Arthritis & Rheumatism, Volume 62,
November 2010 Abstract Supplement

Abstracts of the American College of
Rheumatology/Association of Rheumatology Health Professionals
Annual Scientific Meeting
Atlanta, Georgia November 6-11, 2010.

DXA Screening and Use of Osteoporosis Medications in Two Large Regional Healthcare Systems.

Warriner5,  Amy, Outman4,  Ryan C., Curtis5,  Jeffrey R., Feldstein1,  Adrian, Glauber3,  Harry, Ren2,  Junling, Roblin2,  Douglas

Kaiser Permanente Center for Health Research, Portland, OR
Kaiser Permanente Center for Health Research, Atlanta, GA
Kaiser Permanente Northwest
Univ of Alabama at Birmingham, Birmingham, AL
Univ of Alabama at Birmingham, Birmingham, AL

Statement of Purpose:

To compare the effect of a patient panel-support tool (PST) vs. standard of care on dual energy x-ray absorptiometry (DXA) screening in two large healthcare systems. Despite U.S. guideline recommendations for all women 65 years and older to have a screening bone density scan with central DXA, less than one-third of eligible U.S. women have undergone DXA testing.


We evaluated DXA receipt and use of prescription osteoporosis medications among women aged 65–90 in two large healthcare systems. Women were eligible for inclusion in the analysis if they had at least 24 months of enrollment at Kaiser Permanente Georgia (KPGA) or Northwest (KPNW). Primary outcomes included a DXA scan in the past 5 years and use of osteoporosis medications in the past year. The analysis included data obtained in 6 month intervals from January 2005 through July 2009. From this data, we examined the effect of a PST (KPNW) vs. standard of care (KPGA). The PST uses EMR data to graphically display "care gaps" for each patient, based on current evidence. Through this mechanism, primary care physicians within the KPNW system are alerted to order a DXA in patients without a DXA in the previous 5 years (start date February 26, 2007).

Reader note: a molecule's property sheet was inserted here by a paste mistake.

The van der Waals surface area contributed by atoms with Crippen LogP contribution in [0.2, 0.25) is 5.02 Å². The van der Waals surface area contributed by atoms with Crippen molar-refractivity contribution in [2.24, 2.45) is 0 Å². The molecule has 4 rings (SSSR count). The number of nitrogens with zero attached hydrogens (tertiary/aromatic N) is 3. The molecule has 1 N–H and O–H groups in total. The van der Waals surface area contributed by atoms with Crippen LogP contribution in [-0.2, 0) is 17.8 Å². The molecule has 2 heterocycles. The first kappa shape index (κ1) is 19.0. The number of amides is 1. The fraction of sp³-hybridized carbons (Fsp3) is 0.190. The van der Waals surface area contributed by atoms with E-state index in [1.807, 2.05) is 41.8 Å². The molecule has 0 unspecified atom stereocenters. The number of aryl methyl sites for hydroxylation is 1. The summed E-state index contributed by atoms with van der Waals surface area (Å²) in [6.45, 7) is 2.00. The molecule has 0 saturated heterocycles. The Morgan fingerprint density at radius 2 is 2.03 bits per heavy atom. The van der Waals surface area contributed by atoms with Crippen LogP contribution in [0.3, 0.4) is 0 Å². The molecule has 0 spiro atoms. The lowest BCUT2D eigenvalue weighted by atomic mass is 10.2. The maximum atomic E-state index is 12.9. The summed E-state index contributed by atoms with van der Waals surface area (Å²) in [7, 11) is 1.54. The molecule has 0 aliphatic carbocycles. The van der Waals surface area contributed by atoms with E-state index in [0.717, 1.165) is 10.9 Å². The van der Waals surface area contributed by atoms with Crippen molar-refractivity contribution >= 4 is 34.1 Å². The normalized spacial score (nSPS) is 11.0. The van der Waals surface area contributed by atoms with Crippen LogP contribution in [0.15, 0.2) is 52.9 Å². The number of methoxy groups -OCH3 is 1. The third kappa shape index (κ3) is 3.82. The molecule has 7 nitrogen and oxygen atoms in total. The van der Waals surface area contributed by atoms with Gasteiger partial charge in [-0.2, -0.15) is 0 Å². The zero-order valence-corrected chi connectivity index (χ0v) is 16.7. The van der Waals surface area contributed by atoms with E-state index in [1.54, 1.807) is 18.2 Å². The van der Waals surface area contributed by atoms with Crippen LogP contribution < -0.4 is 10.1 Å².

Summary of Results:

The number of women undergoing screening DXA increased significantly in the KPNW group with the proportion increasing from 25.3% in January 2005 to 58.7% in July 2009 (Risk Difference {RD} 33.3%, 95% CI 32.5 – 34.1%). This differs from KPGA, in which minimal change in DXA scan use occurred between January 2005 and July 2009, 43.1% and 45.3%, respectively (RD 2.2%, 95% CI 0.6–3.9%). The majority of the increased DXA use was seen following the implementation of the PST, Figure 1.

Figure 1. Percentage of women aged 65–90 receiving DXA screening or prescription of osteoporosis medications in 2005–2009 in KP Northwest and KP Georgia.

However, the number of women taking an osteoporosis medication did not increase significantly over the 5 year period in either region, +3.4% in KPNW and +1.3% in KPGA.


Among older women, DXA testing increased incrementally over the past 3 years in the KPNW healthcare system, following the implementation of a PST. However, despite the increased screening, the use of osteoporosis-specific medications for fracture risk reduction did not increase significantly. In a similar healthplan that did not implement such a program, the rates of DXA testing remained relatively flat. Further randomized studies are needed to confirm effectiveness of methods to improve appropriate DXA utilization.

To cite this abstract, please use the following information:
Warriner, Amy, Outman, Ryan C., Curtis, Jeffrey R., Feldstein, Adrian, Glauber, Harry, Ren, Junling, et al; DXA Screening and Use of Osteoporosis Medications in Two Large Regional Healthcare Systems. [abstract]. Arthritis Rheum 2010;62 Suppl 10 :1543
DOI: 10.1002/art.29309

Abstract Supplement

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